It’s nearly coming up to a month now on my Vegan dietary experiment – and I have to say, this has been one of my easiest health fads. So much so, that I may even stick to it. I say fads, as this is the sort of thing I like to do from time to time. Well, with a juice fast in January and then routine weeks of raw-food diets interspersed throughout the year, friends often get confused as to what I’m eating from week to week. Plus, I also like to try a new thing to give up every Lent, purely out of curiosity, rather than camaraderie with Jesus. It gives one time to acknowledge what one can and can’t be without. Alcohol was tricky one-year, so I’m glad, that as a vegan, I can still include this as part of my lifestyle.
I was originally spurred on by various YouTube clips, some quite harmless, and others totally evangelical. The one that influenced me most was a 40-minute lecture from the Dr. Neal Barnard. In it, he suggested that everybody should attempt at least a three-week trial of veganism to see how it benefits them. It takes at least three weeks for the body to adjust to any long-lasting habits, after which, you can decide what you’d like to go back to. Veganism, is essentially conforming to a plant-based diet – of course you can include modern processed and cooked food – (albeit non-dairy) but nobody survived on beer and crisps alone, so the emphasis was always on keeping this as varied as possible, most importantly, keeping fruits and vegetables at the core.
The reason I wanted to bring this diet, and my experience of it, to light was because of its relative compatibility to the north Indian diet. Which as an NRI, I’m still partial to at the family home. This largely constitutes chapattis, rice and an array of daals and sabzees. Of course, there are restaurant indulgences and culinary experiments on the side, but these all comply the vegan rules. London’s restaurant scene has become more forgiving that way, with 42° Raw, Saf and Amico Bio being among some of my favourite places to dine.
When I first say to others that I’m a vegan now (or that I’m being a vegan at the moment). It tends to come as a shock, ‘Wow, that’s so extreme’ or ‘OMG, really, isn’t that a bit much?’ What they forget of course, that this is just as simple as being a vegetarian (which I’ve already been for 12 years) though to the next level, veggie 3.0 if you will. Parents and family also forget that with just a few simple tweaks, the Indian diet becomes instantly vegan. In this instance, I’ve made two simple changes. Replace butter with oil, and forego yoghurt. None of which have been that taxing on our kitchen or on my stomach. I have, however, had to build a resistance to carb-loading. In the absence of cheese and eggs (which most vegan-pro-activists will argue are high-cholesterol drugs) it’s been easy to over-rely on carbs, namely: chips, crisps, pasta and toast. Though I’m coming to terms with this by focusing on beans, lentils and a measured dosage of vitamin B12. I’m learning to wean myself off protein shakes with a steady supply of Quinoa. I haven’t as yet, started with the cross-examining the small-print on the back of everything, life is short and I draw the line at micro-traces of dairy, horse-jelly or egg. It’s more important that the bigger decisions I make are the right ones.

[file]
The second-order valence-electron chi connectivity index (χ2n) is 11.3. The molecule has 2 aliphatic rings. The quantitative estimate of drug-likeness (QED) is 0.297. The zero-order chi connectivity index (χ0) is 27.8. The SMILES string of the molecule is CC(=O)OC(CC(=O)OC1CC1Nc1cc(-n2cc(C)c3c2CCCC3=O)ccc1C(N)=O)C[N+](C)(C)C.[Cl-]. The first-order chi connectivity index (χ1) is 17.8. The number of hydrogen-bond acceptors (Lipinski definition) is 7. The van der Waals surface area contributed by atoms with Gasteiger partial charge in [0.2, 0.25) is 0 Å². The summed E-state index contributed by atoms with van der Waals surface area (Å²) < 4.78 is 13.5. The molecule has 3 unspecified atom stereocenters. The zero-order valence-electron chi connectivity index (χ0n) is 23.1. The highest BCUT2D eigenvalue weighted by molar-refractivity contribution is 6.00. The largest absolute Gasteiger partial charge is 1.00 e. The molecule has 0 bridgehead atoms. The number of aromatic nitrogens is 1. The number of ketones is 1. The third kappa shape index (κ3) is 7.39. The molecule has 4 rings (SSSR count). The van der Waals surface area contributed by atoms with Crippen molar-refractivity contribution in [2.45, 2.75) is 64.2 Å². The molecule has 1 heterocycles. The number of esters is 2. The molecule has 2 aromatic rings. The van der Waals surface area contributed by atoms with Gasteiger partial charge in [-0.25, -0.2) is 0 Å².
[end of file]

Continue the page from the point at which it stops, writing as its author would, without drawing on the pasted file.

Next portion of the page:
So, a question remains, why isn’t there a massive up take of veganism of cultures across the world (aside from the fact that most of the world loves Pizza?). In India, I began thinking about the holy cow. How it’s revered as one of Krishna’s creatures. Then I fell into a little catch. Is it revered because it’s the provider of free milk? Or do we use it for milk, as it’s a revered creature of Krishna’s? In either case, vegans theorise that humans are essentially herbivores and not carnivores. They’d suggest that our teeth are more similar to those of a giraffe or a monkey rather than a shark or a tiger. They’d also suggest that we only have one stomach, whereas dairy consuming large mammals – such as cows have four (helping them to ingest and produce milk). Why therefore, after infancy, would a human require the factory-processed produce of cows?
I’m not here to provide the answers or preach on these matters, merely question people’s attitudes to them, and perhaps qualm the general sense of shock and awe. Of course, globally, most people would consider themselves exceptionally lucky to have access to plentiful supplies of meat and dairy, whereas in others, veganism just occurs as the result of poverty.
What we should take away from this discussion, is not whether or not the chicken sandwich you’re about to have a lunchtime is right on the grounds of veganism, but more so it’s environmental and carbon impact. If the western world demands burgers all of the time, then we must consider the effect millions of cows and their slaughter will have on green-house gases. You can begin to think about he biological benefits after. We need to displace the shock away from the practice of being vegan to the consequences of mass-meat production. Whatever dietary choices you make after that is entirely up to you.
Photo credit: choosing raw.com